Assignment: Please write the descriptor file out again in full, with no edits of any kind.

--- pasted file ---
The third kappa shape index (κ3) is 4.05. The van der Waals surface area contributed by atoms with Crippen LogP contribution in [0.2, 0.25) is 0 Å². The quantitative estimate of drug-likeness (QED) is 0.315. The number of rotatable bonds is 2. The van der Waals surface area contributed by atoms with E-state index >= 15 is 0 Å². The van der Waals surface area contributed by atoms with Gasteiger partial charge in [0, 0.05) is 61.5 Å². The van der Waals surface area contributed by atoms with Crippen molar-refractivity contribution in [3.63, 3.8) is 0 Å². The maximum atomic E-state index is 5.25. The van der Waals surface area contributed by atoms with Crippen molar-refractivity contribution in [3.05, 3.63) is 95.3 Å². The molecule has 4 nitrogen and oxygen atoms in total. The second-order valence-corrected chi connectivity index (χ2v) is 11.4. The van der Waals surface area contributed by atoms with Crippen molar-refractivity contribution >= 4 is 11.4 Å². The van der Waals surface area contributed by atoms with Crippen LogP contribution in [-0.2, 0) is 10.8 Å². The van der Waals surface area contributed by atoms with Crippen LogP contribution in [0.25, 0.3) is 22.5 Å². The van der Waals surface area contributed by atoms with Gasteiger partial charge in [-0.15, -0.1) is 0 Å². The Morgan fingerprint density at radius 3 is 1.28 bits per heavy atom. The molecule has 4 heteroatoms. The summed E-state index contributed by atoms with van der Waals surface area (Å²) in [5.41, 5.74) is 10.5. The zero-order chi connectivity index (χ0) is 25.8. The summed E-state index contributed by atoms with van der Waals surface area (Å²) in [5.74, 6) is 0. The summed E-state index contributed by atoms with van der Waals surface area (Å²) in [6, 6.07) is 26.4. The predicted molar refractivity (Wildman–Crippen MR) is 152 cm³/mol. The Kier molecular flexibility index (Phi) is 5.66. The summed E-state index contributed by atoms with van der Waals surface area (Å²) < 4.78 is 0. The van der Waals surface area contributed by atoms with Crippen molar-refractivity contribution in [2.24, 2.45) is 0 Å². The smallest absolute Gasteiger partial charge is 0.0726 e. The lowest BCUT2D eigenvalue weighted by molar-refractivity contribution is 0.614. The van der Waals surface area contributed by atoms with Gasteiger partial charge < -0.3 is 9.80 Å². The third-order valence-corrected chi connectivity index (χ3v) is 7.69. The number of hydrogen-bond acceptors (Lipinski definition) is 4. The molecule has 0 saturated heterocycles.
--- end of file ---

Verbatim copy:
The third kappa shape index (κ3) is 4.05. The van der Waals surface area contributed by atoms with Crippen LogP contribution in [0.2, 0.25) is 0 Å². The quantitative estimate of drug-likeness (QED) is 0.315. The number of rotatable bonds is 2. The van der Waals surface area contributed by atoms with E-state index >= 15 is 0 Å². The van der Waals surface area contributed by atoms with Gasteiger partial charge in [0, 0.05) is 61.5 Å². The van der Waals surface area contributed by atoms with Crippen molar-refractivity contribution in [3.63, 3.8) is 0 Å². The maximum atomic E-state index is 5.25. The van der Waals surface area contributed by atoms with Crippen molar-refractivity contribution in [3.05, 3.63) is 95.3 Å². The molecule has 4 nitrogen and oxygen atoms in total. The second-order valence-corrected chi connectivity index (χ2v) is 11.4. The van der Waals surface area contributed by atoms with Crippen molar-refractivity contribution >= 4 is 11.4 Å². The van der Waals surface area contributed by atoms with Crippen LogP contribution in [-0.2, 0) is 10.8 Å². The van der Waals surface area contributed by atoms with Crippen LogP contribution in [0.25, 0.3) is 22.5 Å². The van der Waals surface area contributed by atoms with Gasteiger partial charge in [-0.15, -0.1) is 0 Å². The Morgan fingerprint density at radius 3 is 1.28 bits per heavy atom. The molecule has 4 heteroatoms. The summed E-state index contributed by atoms with van der Waals surface area (Å²) in [5.41, 5.74) is 10.5. The zero-order chi connectivity index (χ0) is 25.8. The summed E-state index contributed by atoms with van der Waals surface area (Å²) in [5.74, 6) is 0. The summed E-state index contributed by atoms with van der Waals surface area (Å²) in [6, 6.07) is 26.4. The predicted molar refractivity (Wildman–Crippen MR) is 152 cm³/mol. The Kier molecular flexibility index (Phi) is 5.66. The summed E-state index contributed by atoms with van der Waals surface area (Å²) < 4.78 is 0. The van der Waals surface area contributed by atoms with Crippen molar-refractivity contribution in [2.24, 2.45) is 0 Å². The smallest absolute Gasteiger partial charge is 0.0726 e. The lowest BCUT2D eigenvalue weighted by molar-refractivity contribution is 0.614. The van der Waals surface area contributed by atoms with Gasteiger partial charge < -0.3 is 9.80 Å². The third-order valence-corrected chi connectivity index (χ3v) is 7.69. The number of hydrogen-bond acceptors (Lipinski definition) is 4. The molecule has 0 saturated heterocycles.